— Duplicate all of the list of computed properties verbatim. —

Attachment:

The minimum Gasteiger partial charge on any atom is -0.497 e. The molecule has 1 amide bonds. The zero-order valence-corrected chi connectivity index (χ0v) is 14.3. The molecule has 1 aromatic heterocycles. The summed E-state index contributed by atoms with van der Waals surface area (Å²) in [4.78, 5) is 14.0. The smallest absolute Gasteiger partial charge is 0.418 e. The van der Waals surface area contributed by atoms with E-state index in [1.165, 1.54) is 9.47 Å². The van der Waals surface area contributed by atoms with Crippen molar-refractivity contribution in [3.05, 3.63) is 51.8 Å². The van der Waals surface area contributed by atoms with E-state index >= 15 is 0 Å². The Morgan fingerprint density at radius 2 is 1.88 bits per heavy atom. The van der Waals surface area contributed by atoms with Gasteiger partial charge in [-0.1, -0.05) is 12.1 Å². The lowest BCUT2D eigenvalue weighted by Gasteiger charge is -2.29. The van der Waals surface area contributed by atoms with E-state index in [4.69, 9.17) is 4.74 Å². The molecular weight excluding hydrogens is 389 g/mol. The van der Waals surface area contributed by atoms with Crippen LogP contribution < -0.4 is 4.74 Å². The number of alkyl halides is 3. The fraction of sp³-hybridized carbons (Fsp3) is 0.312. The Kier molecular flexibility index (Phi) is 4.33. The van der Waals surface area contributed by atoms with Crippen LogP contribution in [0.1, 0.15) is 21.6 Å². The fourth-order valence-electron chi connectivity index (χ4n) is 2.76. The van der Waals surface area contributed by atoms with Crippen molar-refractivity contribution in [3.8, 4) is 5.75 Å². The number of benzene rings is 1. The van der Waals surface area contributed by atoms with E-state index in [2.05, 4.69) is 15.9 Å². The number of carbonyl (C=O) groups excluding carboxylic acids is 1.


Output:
The minimum Gasteiger partial charge on any atom is -0.497 e. The molecule has 1 amide bonds. The zero-order valence-corrected chi connectivity index (χ0v) is 14.3. The molecule has 1 aromatic heterocycles. The summed E-state index contributed by atoms with van der Waals surface area (Å²) in [4.78, 5) is 14.0. The smallest absolute Gasteiger partial charge is 0.418 e. The van der Waals surface area contributed by atoms with E-state index in [1.165, 1.54) is 9.47 Å². The van der Waals surface area contributed by atoms with Crippen molar-refractivity contribution in [3.05, 3.63) is 51.8 Å². The van der Waals surface area contributed by atoms with E-state index >= 15 is 0 Å². The Morgan fingerprint density at radius 2 is 1.88 bits per heavy atom. The van der Waals surface area contributed by atoms with Gasteiger partial charge in [-0.1, -0.05) is 12.1 Å². The lowest BCUT2D eigenvalue weighted by Gasteiger charge is -2.29. The van der Waals surface area contributed by atoms with E-state index in [4.69, 9.17) is 4.74 Å². The molecular weight excluding hydrogens is 389 g/mol. The van der Waals surface area contributed by atoms with Crippen LogP contribution < -0.4 is 4.74 Å². The number of alkyl halides is 3. The fraction of sp³-hybridized carbons (Fsp3) is 0.312. The Kier molecular flexibility index (Phi) is 4.33. The van der Waals surface area contributed by atoms with Crippen LogP contribution in [0.1, 0.15) is 21.6 Å². The fourth-order valence-electron chi connectivity index (χ4n) is 2.76. The van der Waals surface area contributed by atoms with Crippen molar-refractivity contribution in [3.8, 4) is 5.75 Å². The number of benzene rings is 1. The van der Waals surface area contributed by atoms with E-state index in [2.05, 4.69) is 15.9 Å². The number of carbonyl (C=O) groups excluding carboxylic acids is 1.